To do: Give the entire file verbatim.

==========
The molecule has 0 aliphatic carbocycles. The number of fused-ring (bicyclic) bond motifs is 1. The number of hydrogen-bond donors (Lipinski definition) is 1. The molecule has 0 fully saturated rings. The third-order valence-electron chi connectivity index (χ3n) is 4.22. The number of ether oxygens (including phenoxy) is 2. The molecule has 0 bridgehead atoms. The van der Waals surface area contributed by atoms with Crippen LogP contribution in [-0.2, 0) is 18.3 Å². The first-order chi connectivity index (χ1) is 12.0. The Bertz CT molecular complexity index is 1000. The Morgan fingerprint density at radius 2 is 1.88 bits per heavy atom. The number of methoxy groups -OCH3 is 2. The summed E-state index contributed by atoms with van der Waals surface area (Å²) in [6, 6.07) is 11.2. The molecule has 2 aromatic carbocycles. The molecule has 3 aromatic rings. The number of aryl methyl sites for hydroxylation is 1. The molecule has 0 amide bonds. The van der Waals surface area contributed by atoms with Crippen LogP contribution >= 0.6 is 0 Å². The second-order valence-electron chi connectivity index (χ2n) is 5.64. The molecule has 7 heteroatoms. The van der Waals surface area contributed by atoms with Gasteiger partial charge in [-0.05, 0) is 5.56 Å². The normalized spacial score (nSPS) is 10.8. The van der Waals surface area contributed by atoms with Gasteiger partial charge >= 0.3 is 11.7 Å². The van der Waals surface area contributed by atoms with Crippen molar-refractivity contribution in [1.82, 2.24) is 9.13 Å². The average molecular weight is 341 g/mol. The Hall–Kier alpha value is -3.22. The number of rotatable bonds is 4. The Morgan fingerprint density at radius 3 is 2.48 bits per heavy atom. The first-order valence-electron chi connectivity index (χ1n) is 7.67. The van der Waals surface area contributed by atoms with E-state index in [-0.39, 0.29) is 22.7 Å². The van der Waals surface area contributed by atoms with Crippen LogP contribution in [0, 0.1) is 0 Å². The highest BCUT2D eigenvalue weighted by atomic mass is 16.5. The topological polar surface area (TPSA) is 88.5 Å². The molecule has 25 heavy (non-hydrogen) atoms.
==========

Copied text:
The molecule has 0 aliphatic carbocycles. The number of fused-ring (bicyclic) bond motifs is 1. The number of hydrogen-bond donors (Lipinski definition) is 1. The molecule has 0 fully saturated rings. The third-order valence-electron chi connectivity index (χ3n) is 4.22. The number of ether oxygens (including phenoxy) is 2. The molecule has 0 bridgehead atoms. The van der Waals surface area contributed by atoms with Crippen LogP contribution in [-0.2, 0) is 18.3 Å². The first-order chi connectivity index (χ1) is 12.0. The Bertz CT molecular complexity index is 1000. The Morgan fingerprint density at radius 2 is 1.88 bits per heavy atom. The number of methoxy groups -OCH3 is 2. The summed E-state index contributed by atoms with van der Waals surface area (Å²) in [6, 6.07) is 11.2. The molecule has 2 aromatic carbocycles. The molecule has 3 aromatic rings. The number of aryl methyl sites for hydroxylation is 1. The molecule has 0 amide bonds. The van der Waals surface area contributed by atoms with Crippen LogP contribution >= 0.6 is 0 Å². The second-order valence-electron chi connectivity index (χ2n) is 5.64. The molecule has 7 heteroatoms. The van der Waals surface area contributed by atoms with Gasteiger partial charge in [-0.05, 0) is 5.56 Å². The normalized spacial score (nSPS) is 10.8. The van der Waals surface area contributed by atoms with Gasteiger partial charge >= 0.3 is 11.7 Å². The van der Waals surface area contributed by atoms with Crippen molar-refractivity contribution in [1.82, 2.24) is 9.13 Å². The average molecular weight is 341 g/mol. The Hall–Kier alpha value is -3.22. The number of rotatable bonds is 4. The Morgan fingerprint density at radius 3 is 2.48 bits per heavy atom. The first-order valence-electron chi connectivity index (χ1n) is 7.67. The van der Waals surface area contributed by atoms with E-state index in [-0.39, 0.29) is 22.7 Å². The van der Waals surface area contributed by atoms with Crippen LogP contribution in [0, 0.1) is 0 Å². The highest BCUT2D eigenvalue weighted by atomic mass is 16.5. The topological polar surface area (TPSA) is 88.5 Å². The molecule has 25 heavy (non-hydrogen) atoms.